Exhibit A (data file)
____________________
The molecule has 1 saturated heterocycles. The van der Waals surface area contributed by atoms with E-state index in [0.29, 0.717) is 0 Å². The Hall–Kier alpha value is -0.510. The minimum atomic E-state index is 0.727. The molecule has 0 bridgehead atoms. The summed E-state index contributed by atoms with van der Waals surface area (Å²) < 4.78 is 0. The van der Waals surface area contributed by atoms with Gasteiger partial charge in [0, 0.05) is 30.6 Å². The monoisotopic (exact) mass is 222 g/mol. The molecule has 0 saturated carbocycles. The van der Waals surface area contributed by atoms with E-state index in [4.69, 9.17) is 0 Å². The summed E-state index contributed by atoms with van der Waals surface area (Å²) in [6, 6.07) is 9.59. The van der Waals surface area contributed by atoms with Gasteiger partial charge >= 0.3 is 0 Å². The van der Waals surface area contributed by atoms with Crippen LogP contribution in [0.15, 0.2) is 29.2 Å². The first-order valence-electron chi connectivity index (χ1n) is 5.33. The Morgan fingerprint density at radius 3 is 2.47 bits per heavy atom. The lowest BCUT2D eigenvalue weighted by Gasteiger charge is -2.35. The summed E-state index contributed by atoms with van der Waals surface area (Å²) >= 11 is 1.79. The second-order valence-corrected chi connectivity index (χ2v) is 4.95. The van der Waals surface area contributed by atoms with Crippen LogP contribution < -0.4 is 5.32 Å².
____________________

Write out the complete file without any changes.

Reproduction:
The molecule has 1 saturated heterocycles. The van der Waals surface area contributed by atoms with E-state index in [0.29, 0.717) is 0 Å². The Hall–Kier alpha value is -0.510. The minimum atomic E-state index is 0.727. The molecule has 0 bridgehead atoms. The summed E-state index contributed by atoms with van der Waals surface area (Å²) < 4.78 is 0. The van der Waals surface area contributed by atoms with Gasteiger partial charge in [0, 0.05) is 30.6 Å². The monoisotopic (exact) mass is 222 g/mol. The molecule has 0 saturated carbocycles. The van der Waals surface area contributed by atoms with E-state index in [4.69, 9.17) is 0 Å². The summed E-state index contributed by atoms with van der Waals surface area (Å²) in [6, 6.07) is 9.59. The van der Waals surface area contributed by atoms with Gasteiger partial charge >= 0.3 is 0 Å². The van der Waals surface area contributed by atoms with Crippen LogP contribution in [0.15, 0.2) is 29.2 Å². The first-order valence-electron chi connectivity index (χ1n) is 5.33. The Morgan fingerprint density at radius 3 is 2.47 bits per heavy atom. The lowest BCUT2D eigenvalue weighted by Gasteiger charge is -2.35. The summed E-state index contributed by atoms with van der Waals surface area (Å²) >= 11 is 1.79. The second-order valence-corrected chi connectivity index (χ2v) is 4.95. The van der Waals surface area contributed by atoms with Crippen LogP contribution < -0.4 is 5.32 Å².